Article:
At the heart of a blockchain, there needs to be a written constitution on what the rules of governance are. There is an argument that the constitution should be encapsulated in code and use game theory to ensure the expected behaviour is arrived at through a system or rewards and punishments. This “code is law” is brittle as there are a myriad of edge cases which cannot possibly be found with 100% confidence, and there are also no provisions in an encoded/automatic constitution for effective dispute resolution and importantly there is no room for interpretation.
Legal systems around the world work on either written constitutions or use case law/precedence and no matter what system is in place the laws are interpreted. The interpretation is done by humans and cannot be replicated by machines.
The tricky part in blockchain is to construct a system that retains the importance of decentralisation and not introducing a centralised court or supervision, while introducing a human element to interpretation.
In previous articles the governance of Proof of Engagement was explored and how this fed into the ideas around a Decentralised Social Organisation. The inspiration for some of these concepts were from Commons, where the organisation of people and resources have a set of rules, dispute resolution mechanisms, and degrees of punishments should members break rules.
There are several elements to the constitution of Tgrade, which have specific roles while retaining decentralisation. There are three principal, self-sovereign, committees; Oversight Community, Circuit Breaker, and Arbiter Pool.
The main committee is the Oversight Community which has an important role in the Proof of Engagement mechanism, namely in mapping of blockchain addresses to real people, and in the allocation of Engagement Rewards. The introduction of Engagement Rewards to a blockchain is a powerful incentive for all the participants, not a select few, to be involved in running the blockchain. In addition the Oversight Community have further governance responsibilities such as being able to jail Validators who can be shown to demonstrate malicious behaviour such as going offline, and for shutting down smart contracts such as Ponzi schemes.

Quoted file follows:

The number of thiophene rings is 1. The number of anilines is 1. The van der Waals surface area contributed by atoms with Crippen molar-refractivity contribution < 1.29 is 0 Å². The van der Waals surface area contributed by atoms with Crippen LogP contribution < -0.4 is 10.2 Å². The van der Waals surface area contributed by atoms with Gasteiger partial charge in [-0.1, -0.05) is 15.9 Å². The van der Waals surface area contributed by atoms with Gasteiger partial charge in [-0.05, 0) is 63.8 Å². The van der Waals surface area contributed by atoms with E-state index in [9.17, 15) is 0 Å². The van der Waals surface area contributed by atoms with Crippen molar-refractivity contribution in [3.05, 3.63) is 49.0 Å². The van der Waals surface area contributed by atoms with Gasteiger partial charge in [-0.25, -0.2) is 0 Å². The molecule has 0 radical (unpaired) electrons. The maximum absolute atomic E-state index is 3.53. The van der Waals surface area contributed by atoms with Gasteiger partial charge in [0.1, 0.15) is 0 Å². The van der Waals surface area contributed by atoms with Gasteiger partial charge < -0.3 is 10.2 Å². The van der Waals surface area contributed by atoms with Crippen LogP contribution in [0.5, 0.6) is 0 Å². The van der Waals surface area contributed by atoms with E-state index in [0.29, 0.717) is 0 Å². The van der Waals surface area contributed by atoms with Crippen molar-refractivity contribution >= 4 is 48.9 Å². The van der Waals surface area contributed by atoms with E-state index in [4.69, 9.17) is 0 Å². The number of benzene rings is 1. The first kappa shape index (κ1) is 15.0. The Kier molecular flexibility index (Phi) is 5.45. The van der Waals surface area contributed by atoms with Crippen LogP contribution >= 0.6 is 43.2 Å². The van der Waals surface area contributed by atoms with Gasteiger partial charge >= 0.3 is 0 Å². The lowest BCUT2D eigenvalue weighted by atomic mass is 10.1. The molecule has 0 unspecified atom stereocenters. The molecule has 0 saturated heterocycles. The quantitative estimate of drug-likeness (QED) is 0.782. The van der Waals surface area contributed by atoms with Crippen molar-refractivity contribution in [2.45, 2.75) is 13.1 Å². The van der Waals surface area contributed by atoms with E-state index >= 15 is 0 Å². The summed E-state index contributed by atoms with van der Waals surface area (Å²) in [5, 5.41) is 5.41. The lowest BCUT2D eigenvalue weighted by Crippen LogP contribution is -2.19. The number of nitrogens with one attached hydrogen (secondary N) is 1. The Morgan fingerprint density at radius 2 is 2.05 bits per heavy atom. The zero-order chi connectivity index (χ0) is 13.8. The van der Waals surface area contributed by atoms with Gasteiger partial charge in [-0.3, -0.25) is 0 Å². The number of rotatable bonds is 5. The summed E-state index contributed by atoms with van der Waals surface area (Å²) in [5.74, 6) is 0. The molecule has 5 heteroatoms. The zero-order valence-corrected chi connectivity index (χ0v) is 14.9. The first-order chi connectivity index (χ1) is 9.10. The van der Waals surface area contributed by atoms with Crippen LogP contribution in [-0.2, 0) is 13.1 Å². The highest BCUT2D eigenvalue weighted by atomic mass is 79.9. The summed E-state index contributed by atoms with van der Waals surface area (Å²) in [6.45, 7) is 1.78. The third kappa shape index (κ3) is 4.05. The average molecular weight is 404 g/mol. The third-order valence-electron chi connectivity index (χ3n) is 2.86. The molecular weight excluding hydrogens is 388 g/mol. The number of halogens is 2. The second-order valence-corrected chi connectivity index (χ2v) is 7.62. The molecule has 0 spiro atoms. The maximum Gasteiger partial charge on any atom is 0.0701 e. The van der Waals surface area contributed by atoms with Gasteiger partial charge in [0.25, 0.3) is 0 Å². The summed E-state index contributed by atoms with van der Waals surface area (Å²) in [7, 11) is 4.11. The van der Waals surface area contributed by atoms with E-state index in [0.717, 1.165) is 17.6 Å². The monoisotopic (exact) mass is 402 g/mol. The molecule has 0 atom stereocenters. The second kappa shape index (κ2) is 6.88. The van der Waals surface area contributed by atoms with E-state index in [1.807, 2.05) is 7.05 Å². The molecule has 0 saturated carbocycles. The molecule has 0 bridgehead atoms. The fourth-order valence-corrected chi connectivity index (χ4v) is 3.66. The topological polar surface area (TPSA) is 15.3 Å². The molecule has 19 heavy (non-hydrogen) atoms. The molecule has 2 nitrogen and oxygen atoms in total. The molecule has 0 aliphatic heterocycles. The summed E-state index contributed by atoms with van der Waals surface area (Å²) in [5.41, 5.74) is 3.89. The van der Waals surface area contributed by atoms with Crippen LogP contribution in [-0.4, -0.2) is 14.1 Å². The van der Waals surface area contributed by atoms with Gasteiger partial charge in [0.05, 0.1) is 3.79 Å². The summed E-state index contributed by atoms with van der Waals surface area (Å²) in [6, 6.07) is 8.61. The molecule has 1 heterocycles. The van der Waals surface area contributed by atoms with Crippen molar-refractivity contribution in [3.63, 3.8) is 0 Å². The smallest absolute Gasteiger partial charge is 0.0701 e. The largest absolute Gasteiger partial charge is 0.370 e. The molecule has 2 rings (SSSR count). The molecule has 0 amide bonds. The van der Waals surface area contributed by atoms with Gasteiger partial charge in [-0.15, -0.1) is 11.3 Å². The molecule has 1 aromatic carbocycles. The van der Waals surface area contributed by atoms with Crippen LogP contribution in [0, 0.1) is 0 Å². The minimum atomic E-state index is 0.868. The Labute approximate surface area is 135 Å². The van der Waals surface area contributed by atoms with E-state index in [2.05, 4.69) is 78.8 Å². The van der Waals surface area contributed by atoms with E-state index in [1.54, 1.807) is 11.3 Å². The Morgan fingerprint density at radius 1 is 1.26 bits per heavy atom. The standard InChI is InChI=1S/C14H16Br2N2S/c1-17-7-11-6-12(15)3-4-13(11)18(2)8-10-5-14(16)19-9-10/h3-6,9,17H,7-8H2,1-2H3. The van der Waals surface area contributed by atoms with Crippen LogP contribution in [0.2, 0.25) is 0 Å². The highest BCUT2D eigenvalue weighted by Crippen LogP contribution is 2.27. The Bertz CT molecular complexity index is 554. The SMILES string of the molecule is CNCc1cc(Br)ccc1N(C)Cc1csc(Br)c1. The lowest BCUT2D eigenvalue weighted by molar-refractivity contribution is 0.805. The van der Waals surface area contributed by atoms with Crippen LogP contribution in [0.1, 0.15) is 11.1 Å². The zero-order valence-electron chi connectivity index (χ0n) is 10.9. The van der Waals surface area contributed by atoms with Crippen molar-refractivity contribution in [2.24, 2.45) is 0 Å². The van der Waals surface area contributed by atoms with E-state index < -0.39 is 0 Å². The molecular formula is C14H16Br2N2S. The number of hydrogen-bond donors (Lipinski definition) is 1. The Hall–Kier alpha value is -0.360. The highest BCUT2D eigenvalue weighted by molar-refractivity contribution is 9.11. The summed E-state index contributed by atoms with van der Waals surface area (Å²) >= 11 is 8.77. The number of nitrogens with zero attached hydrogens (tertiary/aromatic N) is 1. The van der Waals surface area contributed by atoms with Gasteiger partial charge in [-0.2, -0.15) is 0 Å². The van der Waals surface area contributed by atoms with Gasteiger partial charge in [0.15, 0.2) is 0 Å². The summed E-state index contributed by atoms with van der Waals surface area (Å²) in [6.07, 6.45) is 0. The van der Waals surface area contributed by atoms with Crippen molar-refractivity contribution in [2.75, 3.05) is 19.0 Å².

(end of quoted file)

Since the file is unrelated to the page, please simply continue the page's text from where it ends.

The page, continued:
As a check to the Oversight Community, is the Arbiter Pool, this committee is fully independent of the Oversight Community and has two functions; the first is around dispute resolution where two parties can register and abide by the decisions made by the Arbiters, and the second is around making reasoned decisions on the constitution, these reasoned decisions are published and act as guidance in how to interpret the constitution.
The Circuit Breaker committee is a committee with a single purpose of suspending pegs and connections when necessary.
The Oversight Community is a self-sovereign community with the responsibility of overseeing the Engagement Rewards (ER) on a Proof of Engagement chain. There are mechanisms around adding, and removing members (both good and bad leavers). The committee members verify the identity of the address holders through off-chain verification which needs to be done in order that ER can be allocated.
Additionally the Oversight Community have responsibilities to monitor the deployment of DeFi smart contracts, and if they detect an “un-reputable” or a scam contract such as a Ponzi scheme they have the governance tools to suspend a contract. There are also mechanisms for the Oversight Community if malicious, yet hard to define attacks, that Validators may do that would result in either slashing Engagement Rewards or Jailing Validators. Finally the Oversight Community has the ability to remove members of the Circuit Breaker committee if they behave maliciously.